Two Siberian residents jailed for killing three zoo birds in failed barbeque attemptSociety & Culture July 26, 18:43
Ex-Georgian president Saakashvili stripped of Ukrainian citizenshipWorld July 26, 18:25
Russia bolsters military potential in South to respond to emerging threats — defense chiefMilitary & Defense July 26, 16:09
Moscow to frame stance on new sanctions once US bill becomes lawRussian Politics & Diplomacy July 26, 16:03
Kazakhstan hopes to develop its own module for joint space station with RussiaScience & Space July 26, 15:34
EU diplomats move to slap more sanctions on Russia over Siemens turbines furorBusiness & Economy July 26, 15:11
London court binds Ukraine to pay par value of Eurobonds to RussiaBusiness & Economy July 26, 15:05
Siberian scientists suggest using fluorescent proteins to analyze toxicityScience & Space July 26, 14:56
Moscow Zoo’s breeding center home to world's endagered speciesSociety & Culture July 26, 14:53
MOSCOW, January 23. /ITAR-TASS/. Syrian President Bashar al-Assad cannot be declared a criminal a priori, Russian Prime Minister Dmitry Medvedev said in an interview with CNN on Wednesday.
“We cannot say that Assad is a criminal without investigation. Assad is the current president and he cannot be ignored or disregarded. The situation in the country is very difficult and complex,” he said when asked about Assad’s possible responsibility for crimes in Syria. “Such circumstances are subject to be clarified.”
He noted that when he was studying law at university (the Leningrad, now St. Petersburg, State University) he had been taught that “until the fact of guilt is proved in court, a person cannot be claimed guilty.” “That is the presumption of innocence. And it should be extended to all the people, simple people and leaders if the international court created, by the U.N. maybe or by any other institution, proves the fact of committing international crimes, then the regime and separate leaders can be claimed responsible,” he said. “But in other case, it's just a set of speculations.”
“I know there are a lot of victims, and that's very sad, but that does not mean that the existence of victims or victims in a particular place is the proof that those are the victims of the regime and not the bandits who were doing something or any other force,” he went on to say. ”We understand that the situation on the territory of Syria, unfortunately for Syria itself, is being controlled by a set of organized groups. They control the regime in Syria.”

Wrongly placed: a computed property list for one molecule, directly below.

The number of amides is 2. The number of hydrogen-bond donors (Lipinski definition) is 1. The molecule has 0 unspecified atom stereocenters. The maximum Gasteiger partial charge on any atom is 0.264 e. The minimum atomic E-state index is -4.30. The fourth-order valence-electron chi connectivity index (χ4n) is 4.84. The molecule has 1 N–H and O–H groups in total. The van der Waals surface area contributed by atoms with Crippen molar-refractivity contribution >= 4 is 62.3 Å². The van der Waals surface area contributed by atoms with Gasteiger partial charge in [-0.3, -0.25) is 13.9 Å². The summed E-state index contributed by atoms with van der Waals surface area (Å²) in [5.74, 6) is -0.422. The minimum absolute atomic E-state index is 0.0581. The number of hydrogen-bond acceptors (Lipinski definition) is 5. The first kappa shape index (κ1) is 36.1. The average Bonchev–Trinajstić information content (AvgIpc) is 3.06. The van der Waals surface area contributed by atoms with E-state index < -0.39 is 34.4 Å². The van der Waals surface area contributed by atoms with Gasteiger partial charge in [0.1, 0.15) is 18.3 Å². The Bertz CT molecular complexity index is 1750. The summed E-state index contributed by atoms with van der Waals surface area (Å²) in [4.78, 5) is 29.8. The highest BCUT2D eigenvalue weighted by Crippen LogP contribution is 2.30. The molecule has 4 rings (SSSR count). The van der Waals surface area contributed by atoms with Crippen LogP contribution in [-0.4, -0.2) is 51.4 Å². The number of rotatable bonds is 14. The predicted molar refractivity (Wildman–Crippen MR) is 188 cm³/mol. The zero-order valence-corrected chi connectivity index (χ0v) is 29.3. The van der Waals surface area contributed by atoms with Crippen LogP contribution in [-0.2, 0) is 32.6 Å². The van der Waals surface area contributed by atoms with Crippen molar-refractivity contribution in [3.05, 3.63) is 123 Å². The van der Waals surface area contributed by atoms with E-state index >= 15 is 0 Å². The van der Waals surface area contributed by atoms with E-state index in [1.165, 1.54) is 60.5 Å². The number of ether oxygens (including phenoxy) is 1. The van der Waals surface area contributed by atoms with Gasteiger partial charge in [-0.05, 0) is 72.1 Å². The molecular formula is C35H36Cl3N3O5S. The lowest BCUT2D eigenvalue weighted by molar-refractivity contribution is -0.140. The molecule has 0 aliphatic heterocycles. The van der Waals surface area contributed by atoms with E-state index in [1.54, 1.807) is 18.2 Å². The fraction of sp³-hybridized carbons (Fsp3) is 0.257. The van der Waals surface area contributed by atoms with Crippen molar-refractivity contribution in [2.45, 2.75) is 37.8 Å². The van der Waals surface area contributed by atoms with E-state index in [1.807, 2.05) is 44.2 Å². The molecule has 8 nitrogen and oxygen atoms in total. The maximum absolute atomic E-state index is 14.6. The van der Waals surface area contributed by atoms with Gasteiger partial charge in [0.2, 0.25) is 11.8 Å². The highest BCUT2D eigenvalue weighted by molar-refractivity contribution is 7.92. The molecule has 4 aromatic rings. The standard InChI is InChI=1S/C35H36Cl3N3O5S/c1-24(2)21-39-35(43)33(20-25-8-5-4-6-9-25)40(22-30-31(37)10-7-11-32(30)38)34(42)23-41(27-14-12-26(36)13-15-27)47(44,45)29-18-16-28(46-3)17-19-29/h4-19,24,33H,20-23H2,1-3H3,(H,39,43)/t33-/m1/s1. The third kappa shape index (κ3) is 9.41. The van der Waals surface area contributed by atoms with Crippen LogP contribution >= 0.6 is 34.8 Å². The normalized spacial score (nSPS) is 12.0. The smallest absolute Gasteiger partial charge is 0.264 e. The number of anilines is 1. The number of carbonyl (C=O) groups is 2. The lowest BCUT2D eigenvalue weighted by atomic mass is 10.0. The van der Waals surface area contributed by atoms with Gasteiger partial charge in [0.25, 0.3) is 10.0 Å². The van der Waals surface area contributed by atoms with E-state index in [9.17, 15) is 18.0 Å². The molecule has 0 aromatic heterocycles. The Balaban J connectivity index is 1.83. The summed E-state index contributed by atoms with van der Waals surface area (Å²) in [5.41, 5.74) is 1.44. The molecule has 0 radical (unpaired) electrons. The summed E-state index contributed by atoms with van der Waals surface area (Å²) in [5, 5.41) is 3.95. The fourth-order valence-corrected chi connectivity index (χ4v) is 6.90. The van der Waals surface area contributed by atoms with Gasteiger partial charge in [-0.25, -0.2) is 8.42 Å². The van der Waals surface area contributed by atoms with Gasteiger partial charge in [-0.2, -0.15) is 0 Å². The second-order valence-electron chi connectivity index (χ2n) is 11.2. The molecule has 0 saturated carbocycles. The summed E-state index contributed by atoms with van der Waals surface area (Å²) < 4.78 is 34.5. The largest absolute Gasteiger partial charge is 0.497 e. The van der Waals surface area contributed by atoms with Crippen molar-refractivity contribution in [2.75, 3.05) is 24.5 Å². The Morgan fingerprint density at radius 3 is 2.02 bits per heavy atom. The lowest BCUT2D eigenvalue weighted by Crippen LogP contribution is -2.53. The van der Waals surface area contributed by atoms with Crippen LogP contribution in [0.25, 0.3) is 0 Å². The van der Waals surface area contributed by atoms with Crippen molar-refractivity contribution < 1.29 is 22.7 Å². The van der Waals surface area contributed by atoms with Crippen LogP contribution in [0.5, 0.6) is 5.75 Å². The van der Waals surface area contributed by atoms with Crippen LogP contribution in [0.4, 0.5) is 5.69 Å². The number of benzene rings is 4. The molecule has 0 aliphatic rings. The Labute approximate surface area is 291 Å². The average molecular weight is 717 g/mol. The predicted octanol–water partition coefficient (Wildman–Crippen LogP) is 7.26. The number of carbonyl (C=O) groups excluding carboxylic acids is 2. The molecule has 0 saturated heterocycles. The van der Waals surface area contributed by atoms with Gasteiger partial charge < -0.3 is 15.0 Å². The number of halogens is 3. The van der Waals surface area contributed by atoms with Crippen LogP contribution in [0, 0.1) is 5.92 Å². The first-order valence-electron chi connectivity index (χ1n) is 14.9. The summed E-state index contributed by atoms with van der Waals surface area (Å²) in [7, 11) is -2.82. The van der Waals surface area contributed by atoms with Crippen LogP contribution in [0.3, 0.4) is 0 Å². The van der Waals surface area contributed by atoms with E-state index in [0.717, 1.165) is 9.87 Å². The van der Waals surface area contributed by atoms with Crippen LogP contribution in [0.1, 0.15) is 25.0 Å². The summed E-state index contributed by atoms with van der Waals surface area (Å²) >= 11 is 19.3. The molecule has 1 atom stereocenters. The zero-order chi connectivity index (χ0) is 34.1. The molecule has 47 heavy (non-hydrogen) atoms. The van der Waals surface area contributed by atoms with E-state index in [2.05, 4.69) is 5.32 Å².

Medvedev confirmed he had seen “different pictures” [of victims of the civil war in Syria]. “I repeat, all those crimes - and these are crimes, of course - should be, should have firm proofs legally. And those proofs can be given to the authorities or to their opponents. But this has to be proven legally and it should be used in the preset legal process,” he stressed. “We can't judge the Syrian regime or Assad or any of his partners or even the representatives of the so-called opposition forces only because it seems to us they committed it. We need to have the full protocol of the crimes, create the database of proof and use it for the future. But it is very important to stop that for the future.”
He once again drew attention to the fact that there was a civil war in Syria and the blame for it rested on all the force that existed in that country. “I do not idealize President Assad,” he noted. “Me and President Putin, mentioned and said that Assad is not one of our strategic partners. Assad was the friend from - of our colleagues from Europe.